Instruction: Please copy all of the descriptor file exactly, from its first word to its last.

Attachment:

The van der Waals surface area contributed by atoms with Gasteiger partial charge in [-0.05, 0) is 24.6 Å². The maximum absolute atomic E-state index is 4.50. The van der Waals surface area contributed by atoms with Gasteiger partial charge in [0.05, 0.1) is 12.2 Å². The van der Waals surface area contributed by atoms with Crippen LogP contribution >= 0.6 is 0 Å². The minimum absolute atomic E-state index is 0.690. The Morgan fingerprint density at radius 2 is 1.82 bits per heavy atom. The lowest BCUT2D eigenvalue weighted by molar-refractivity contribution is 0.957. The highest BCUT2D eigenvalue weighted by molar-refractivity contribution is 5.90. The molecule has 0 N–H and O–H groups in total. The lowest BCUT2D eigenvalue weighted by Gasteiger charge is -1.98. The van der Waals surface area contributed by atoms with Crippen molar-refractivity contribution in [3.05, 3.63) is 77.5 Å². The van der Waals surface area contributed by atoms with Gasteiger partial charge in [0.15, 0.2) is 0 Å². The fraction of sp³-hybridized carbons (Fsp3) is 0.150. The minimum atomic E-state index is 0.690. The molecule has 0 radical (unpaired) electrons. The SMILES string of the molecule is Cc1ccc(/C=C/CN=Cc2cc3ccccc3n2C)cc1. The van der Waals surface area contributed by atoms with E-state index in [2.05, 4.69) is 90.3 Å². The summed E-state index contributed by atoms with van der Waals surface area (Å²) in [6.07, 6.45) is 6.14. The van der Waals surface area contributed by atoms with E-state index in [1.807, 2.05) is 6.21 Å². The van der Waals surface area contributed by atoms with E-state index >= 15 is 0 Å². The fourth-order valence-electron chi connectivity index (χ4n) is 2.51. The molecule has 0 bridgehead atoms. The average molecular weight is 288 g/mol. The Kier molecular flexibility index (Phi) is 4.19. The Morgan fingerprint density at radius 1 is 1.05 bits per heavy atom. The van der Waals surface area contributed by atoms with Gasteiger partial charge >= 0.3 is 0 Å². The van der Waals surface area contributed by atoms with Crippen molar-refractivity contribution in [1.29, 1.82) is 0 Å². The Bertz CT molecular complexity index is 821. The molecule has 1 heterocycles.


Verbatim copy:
The van der Waals surface area contributed by atoms with Gasteiger partial charge in [-0.05, 0) is 24.6 Å². The maximum absolute atomic E-state index is 4.50. The van der Waals surface area contributed by atoms with Gasteiger partial charge in [0.05, 0.1) is 12.2 Å². The van der Waals surface area contributed by atoms with Crippen LogP contribution >= 0.6 is 0 Å². The minimum absolute atomic E-state index is 0.690. The Morgan fingerprint density at radius 2 is 1.82 bits per heavy atom. The lowest BCUT2D eigenvalue weighted by molar-refractivity contribution is 0.957. The highest BCUT2D eigenvalue weighted by molar-refractivity contribution is 5.90. The molecule has 0 N–H and O–H groups in total. The lowest BCUT2D eigenvalue weighted by Gasteiger charge is -1.98. The van der Waals surface area contributed by atoms with Crippen molar-refractivity contribution in [3.05, 3.63) is 77.5 Å². The van der Waals surface area contributed by atoms with Gasteiger partial charge in [0.15, 0.2) is 0 Å². The fraction of sp³-hybridized carbons (Fsp3) is 0.150. The minimum atomic E-state index is 0.690. The molecule has 0 radical (unpaired) electrons. The SMILES string of the molecule is Cc1ccc(/C=C/CN=Cc2cc3ccccc3n2C)cc1. The van der Waals surface area contributed by atoms with E-state index in [2.05, 4.69) is 90.3 Å². The summed E-state index contributed by atoms with van der Waals surface area (Å²) in [6.07, 6.45) is 6.14. The van der Waals surface area contributed by atoms with E-state index in [1.807, 2.05) is 6.21 Å². The van der Waals surface area contributed by atoms with E-state index >= 15 is 0 Å². The fourth-order valence-electron chi connectivity index (χ4n) is 2.51. The molecule has 0 bridgehead atoms. The average molecular weight is 288 g/mol. The Kier molecular flexibility index (Phi) is 4.19. The Morgan fingerprint density at radius 1 is 1.05 bits per heavy atom. The van der Waals surface area contributed by atoms with Gasteiger partial charge >= 0.3 is 0 Å². The van der Waals surface area contributed by atoms with Crippen molar-refractivity contribution in [1.29, 1.82) is 0 Å². The Bertz CT molecular complexity index is 821. The molecule has 1 heterocycles.